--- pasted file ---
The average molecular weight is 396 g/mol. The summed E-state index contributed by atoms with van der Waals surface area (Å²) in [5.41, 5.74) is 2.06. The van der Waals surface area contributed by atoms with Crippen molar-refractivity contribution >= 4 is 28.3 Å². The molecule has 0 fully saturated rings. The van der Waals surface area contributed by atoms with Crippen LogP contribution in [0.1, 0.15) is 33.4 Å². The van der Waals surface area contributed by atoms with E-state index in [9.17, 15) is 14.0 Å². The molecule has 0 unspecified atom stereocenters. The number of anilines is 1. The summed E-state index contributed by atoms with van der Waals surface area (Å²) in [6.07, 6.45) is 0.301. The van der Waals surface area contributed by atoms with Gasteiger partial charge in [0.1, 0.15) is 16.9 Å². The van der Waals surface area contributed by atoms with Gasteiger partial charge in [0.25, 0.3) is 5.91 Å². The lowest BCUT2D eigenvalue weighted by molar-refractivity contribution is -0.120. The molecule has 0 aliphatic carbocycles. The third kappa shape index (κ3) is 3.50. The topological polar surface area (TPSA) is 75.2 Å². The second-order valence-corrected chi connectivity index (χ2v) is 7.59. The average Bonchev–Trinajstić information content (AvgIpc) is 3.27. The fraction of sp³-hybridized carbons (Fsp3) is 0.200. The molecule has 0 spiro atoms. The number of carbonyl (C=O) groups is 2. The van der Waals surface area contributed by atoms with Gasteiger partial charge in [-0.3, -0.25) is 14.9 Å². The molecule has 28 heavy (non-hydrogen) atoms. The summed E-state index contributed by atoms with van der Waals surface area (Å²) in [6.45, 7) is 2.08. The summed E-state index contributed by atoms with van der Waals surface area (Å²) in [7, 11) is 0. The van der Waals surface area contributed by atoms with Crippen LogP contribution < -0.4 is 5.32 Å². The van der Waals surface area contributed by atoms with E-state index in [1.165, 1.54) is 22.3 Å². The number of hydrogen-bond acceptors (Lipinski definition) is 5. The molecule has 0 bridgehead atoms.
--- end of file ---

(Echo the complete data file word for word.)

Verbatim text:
The average molecular weight is 396 g/mol. The summed E-state index contributed by atoms with van der Waals surface area (Å²) in [5.41, 5.74) is 2.06. The van der Waals surface area contributed by atoms with Crippen molar-refractivity contribution >= 4 is 28.3 Å². The molecule has 0 fully saturated rings. The van der Waals surface area contributed by atoms with Crippen LogP contribution in [0.1, 0.15) is 33.4 Å². The van der Waals surface area contributed by atoms with E-state index in [9.17, 15) is 14.0 Å². The molecule has 0 unspecified atom stereocenters. The number of anilines is 1. The summed E-state index contributed by atoms with van der Waals surface area (Å²) in [6.07, 6.45) is 0.301. The van der Waals surface area contributed by atoms with Gasteiger partial charge in [0.1, 0.15) is 16.9 Å². The van der Waals surface area contributed by atoms with Gasteiger partial charge in [0.25, 0.3) is 5.91 Å². The lowest BCUT2D eigenvalue weighted by molar-refractivity contribution is -0.120. The molecule has 0 aliphatic carbocycles. The third kappa shape index (κ3) is 3.50. The topological polar surface area (TPSA) is 75.2 Å². The second-order valence-corrected chi connectivity index (χ2v) is 7.59. The average Bonchev–Trinajstić information content (AvgIpc) is 3.27. The fraction of sp³-hybridized carbons (Fsp3) is 0.200. The molecule has 0 spiro atoms. The number of carbonyl (C=O) groups is 2. The van der Waals surface area contributed by atoms with Gasteiger partial charge in [-0.3, -0.25) is 14.9 Å². The molecule has 28 heavy (non-hydrogen) atoms. The summed E-state index contributed by atoms with van der Waals surface area (Å²) in [6.45, 7) is 2.08. The summed E-state index contributed by atoms with van der Waals surface area (Å²) in [7, 11) is 0. The van der Waals surface area contributed by atoms with Crippen LogP contribution < -0.4 is 5.32 Å². The van der Waals surface area contributed by atoms with E-state index in [1.165, 1.54) is 22.3 Å². The number of hydrogen-bond acceptors (Lipinski definition) is 5. The molecule has 0 bridgehead atoms.